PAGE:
Jean Toomer, “The Experience,” Part VIII

Twice in a row, now, Toomer experiences one truth and then, immediately afterwards, its apparent opposite: rather, I think, he sees one pole of a matter, then the other pole, the middle term being his own being. The first of these experiences concerns his relation to other people, and the second his own self as a sensing entity. Describing his impressions of other people, he writes:

People moved to and fro, all in a rush … where to? Why? They brushed elbows, squeezed past each other, sometimes bumped; but they were not together. Bound – yet separated. … Why didn’t it strike them that the only profit to be gained in that separated condition was the progress made towards liberation from it? (64)

Then, as he asserts that they had to seek freedom from “their ego-prisons,” he suddenly sees their “essential core,” as more real than their ignorance and limitations: “All that had made me feel other than them fell away. There was a swift contact of essences, a mingling of being with beings.” (64) Of course, there is a lot of Gurdjieff in how he expresses himself, and his time with Gurdjieff may even have influenced his memory of the experience, if not the experience itself. But there is no doubt that something quite striking happened to him; that he was feeling alien from others, until a certain thought took him beyond the exterior shell which was so off-putting, directly to the interior with which their was kinship. This shows, I suggest, the power of a real idea. Anthony Blake has pointed out that an idea, whatever else it may be, is also an expression: it joins, it brings together.

Then a feeling of himself came to Toomer, a sense of unity with these other people, and  also of the holy: “The feeling became radiant. How wonderful! We were beings together in life, co-workers in a sacred work.” (65) This was then replaced by the first feeling, that of otherness. Again, this is natural: the higher feelings need a supply of the very finest energy to be sustained, and one cannot deny their trace.

Similarly, Toomer became aware of the vivifyingness of impressions:

Each object was seen with stark clarity. There was no filter between myself and things, no buffer between myself and men, but an amazing immediacy. … Impressions penetrated to the quick, so that something like pain mingled with the thrill. Each contact had an electric quality. Life crackled, and I enjoyed the sting of it. (65)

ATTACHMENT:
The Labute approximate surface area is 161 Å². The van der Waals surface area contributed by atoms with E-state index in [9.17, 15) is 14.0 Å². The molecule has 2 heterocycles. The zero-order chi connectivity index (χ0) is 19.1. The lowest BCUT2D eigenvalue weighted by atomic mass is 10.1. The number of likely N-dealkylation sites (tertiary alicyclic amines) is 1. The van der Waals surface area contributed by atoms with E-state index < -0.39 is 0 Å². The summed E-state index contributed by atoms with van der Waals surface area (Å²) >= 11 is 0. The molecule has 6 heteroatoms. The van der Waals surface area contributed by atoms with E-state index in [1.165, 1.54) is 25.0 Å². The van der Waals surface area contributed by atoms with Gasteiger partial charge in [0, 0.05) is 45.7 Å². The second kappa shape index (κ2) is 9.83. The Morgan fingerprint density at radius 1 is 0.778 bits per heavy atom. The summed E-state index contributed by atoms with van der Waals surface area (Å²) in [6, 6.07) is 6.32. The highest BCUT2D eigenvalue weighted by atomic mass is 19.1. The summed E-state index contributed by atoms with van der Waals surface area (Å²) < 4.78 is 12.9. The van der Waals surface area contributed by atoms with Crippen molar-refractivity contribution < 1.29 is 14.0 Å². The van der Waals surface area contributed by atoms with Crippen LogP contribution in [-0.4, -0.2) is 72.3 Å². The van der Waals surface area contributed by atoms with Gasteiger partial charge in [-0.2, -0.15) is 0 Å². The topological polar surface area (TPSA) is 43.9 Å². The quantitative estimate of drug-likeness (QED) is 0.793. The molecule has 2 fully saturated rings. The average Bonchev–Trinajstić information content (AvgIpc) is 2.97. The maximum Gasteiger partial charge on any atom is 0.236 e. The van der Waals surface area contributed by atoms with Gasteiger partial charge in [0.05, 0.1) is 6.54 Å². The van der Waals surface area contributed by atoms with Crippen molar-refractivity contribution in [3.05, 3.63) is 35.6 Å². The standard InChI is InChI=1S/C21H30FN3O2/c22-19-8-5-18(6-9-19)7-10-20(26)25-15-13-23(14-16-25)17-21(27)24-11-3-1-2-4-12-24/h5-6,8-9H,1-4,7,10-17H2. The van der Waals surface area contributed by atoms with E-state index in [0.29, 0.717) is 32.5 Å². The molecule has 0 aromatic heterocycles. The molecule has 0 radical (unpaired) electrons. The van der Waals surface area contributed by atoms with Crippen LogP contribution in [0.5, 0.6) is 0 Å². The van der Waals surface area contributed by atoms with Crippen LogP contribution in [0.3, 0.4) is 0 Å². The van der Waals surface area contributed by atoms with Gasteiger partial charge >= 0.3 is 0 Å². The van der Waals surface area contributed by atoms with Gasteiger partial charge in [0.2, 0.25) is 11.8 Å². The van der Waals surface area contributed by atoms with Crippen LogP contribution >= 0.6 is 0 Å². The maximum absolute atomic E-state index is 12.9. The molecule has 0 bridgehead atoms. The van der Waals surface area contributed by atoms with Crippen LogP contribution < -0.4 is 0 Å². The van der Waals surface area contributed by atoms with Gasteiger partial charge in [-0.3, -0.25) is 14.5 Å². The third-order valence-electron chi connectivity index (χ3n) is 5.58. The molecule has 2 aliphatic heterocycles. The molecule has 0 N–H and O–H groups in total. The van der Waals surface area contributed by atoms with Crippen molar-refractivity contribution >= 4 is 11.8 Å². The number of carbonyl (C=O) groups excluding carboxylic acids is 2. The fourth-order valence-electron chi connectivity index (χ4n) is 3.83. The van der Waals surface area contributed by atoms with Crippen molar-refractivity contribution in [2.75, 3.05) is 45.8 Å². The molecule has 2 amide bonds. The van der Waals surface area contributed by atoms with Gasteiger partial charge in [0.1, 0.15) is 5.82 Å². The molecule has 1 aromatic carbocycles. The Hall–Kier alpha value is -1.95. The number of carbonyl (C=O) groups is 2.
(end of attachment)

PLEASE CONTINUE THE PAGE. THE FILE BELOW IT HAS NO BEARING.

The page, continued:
He then begins to speak about how he realised himself as a source of impressions. He pivots from one section to another with this phrase: “I was present.” Then, he continues that within him was “a boundless store of everything that constitutes the life of man.” He was present to the very going forth of his own thoughts, feelings, and actions, with an ability “to govern what issued from it.” (65) With this ability came responsibiity, reminding us that etymologically, “responsibility” is the ability to promise in return, that is, to pledge one’s being in answer to the call from outside. Toomer writes that the understanding of this “broke in” upon him with a conviction of its truth: “Self-responsibility was in the very core of my being.” In a passage with an importance I can hardly over-state, he said:

My basic experiences issued from me, and returned to me, affecting me first and last as they affected no other being. I was building myself. The causes of my action were in me. Their consequences would inevitably be in me. I would reap what I had sowed. Not God, not others, I alone was responsible for my life, for my inner as well as outer actions, even for the almost imperceptible thoughts and desires that would never be recorded anywhere in the Universe except upon the malleable substance of my mind. This was what it meant to be a being, to be a real “I.” (65)

This leads to him remarking on the people around who were, as he describes it, “absent-I’d.” (66) They were unable to recognise their strange situation as they were “so thoroughly” in it. He felt a need to understand their condition, that the “I” who could experience life, meaning and joy was absent, but a something which could experience pain and disappointment was present. They existed in reality, and for a reason, but they were oblivious to all this (66-67).

The meaning of man’s life had to be, he now saw, a developmental meaning: “We are here to grow up to God.” (67) Even the trivial details of our life played a part in this development, but we do not see their significance, and so we live for pleasure rather than for development. Pain and suffering should shock us “awake” and “spur (us) to ascend.” Then, in an almost astounding passage, Toomer writes:

If and as they undertook their real work, pain would diminish because the need for it would become less. … Meanwhile, the experiencer of pain had to be present, for a minimum development was required of each being in each life. (67)

In the 1940s, Gurdjieff said that “by as much as one is conscious there is no more suffering.” Of all his pupils, Toomer is the only one I know of who independently came to this insight. He goes on to say that he could see that the way forward is to meet all situations for the sake of conscious development, to use all obstacles and difficulties as “opportunities for creative struggle leading to new birth.” The “only way out,” he wrote, “is to develop out.” (67)

Then a question and its answer came to him together: could he, who was no awake, do anything to help them so that they could better serve each other and their Creator? No, nothing. Nothing except himself to develop. (68)

to be continued

Leave a Reply

Your email address will not be published. Required fields are marked *